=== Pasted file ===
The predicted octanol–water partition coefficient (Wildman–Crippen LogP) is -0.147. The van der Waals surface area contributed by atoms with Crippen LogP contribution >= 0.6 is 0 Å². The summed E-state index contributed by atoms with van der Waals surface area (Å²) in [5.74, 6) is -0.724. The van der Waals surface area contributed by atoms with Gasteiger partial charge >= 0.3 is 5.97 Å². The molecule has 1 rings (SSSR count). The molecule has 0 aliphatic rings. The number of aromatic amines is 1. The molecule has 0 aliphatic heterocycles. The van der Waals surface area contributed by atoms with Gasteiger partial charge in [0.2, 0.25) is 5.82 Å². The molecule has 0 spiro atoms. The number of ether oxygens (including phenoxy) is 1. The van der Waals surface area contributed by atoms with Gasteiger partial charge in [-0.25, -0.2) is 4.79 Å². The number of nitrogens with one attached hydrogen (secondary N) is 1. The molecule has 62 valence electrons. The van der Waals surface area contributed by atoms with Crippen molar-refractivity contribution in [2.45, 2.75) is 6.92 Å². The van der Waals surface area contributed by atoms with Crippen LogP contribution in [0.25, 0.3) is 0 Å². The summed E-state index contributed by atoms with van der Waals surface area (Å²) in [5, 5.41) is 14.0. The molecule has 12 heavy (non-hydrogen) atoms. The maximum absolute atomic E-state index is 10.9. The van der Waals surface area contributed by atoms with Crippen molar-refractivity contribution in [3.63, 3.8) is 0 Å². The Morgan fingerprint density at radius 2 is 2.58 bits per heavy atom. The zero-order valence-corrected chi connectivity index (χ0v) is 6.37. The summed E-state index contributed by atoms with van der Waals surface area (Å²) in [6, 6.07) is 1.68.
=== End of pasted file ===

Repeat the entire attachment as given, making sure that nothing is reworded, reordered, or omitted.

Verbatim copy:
The predicted octanol–water partition coefficient (Wildman–Crippen LogP) is -0.147. The van der Waals surface area contributed by atoms with Crippen LogP contribution >= 0.6 is 0 Å². The summed E-state index contributed by atoms with van der Waals surface area (Å²) in [5.74, 6) is -0.724. The van der Waals surface area contributed by atoms with Gasteiger partial charge >= 0.3 is 5.97 Å². The molecule has 1 rings (SSSR count). The molecule has 0 aliphatic rings. The number of aromatic amines is 1. The molecule has 0 aliphatic heterocycles. The van der Waals surface area contributed by atoms with Gasteiger partial charge in [0.2, 0.25) is 5.82 Å². The molecule has 0 spiro atoms. The number of ether oxygens (including phenoxy) is 1. The van der Waals surface area contributed by atoms with Gasteiger partial charge in [-0.25, -0.2) is 4.79 Å². The number of nitrogens with one attached hydrogen (secondary N) is 1. The molecule has 62 valence electrons. The van der Waals surface area contributed by atoms with Crippen molar-refractivity contribution in [2.45, 2.75) is 6.92 Å². The van der Waals surface area contributed by atoms with Crippen LogP contribution in [0.25, 0.3) is 0 Å². The summed E-state index contributed by atoms with van der Waals surface area (Å²) in [5, 5.41) is 14.0. The molecule has 12 heavy (non-hydrogen) atoms. The maximum absolute atomic E-state index is 10.9. The van der Waals surface area contributed by atoms with Crippen molar-refractivity contribution in [3.63, 3.8) is 0 Å². The Morgan fingerprint density at radius 2 is 2.58 bits per heavy atom. The zero-order valence-corrected chi connectivity index (χ0v) is 6.37. The summed E-state index contributed by atoms with van der Waals surface area (Å²) in [6, 6.07) is 1.68.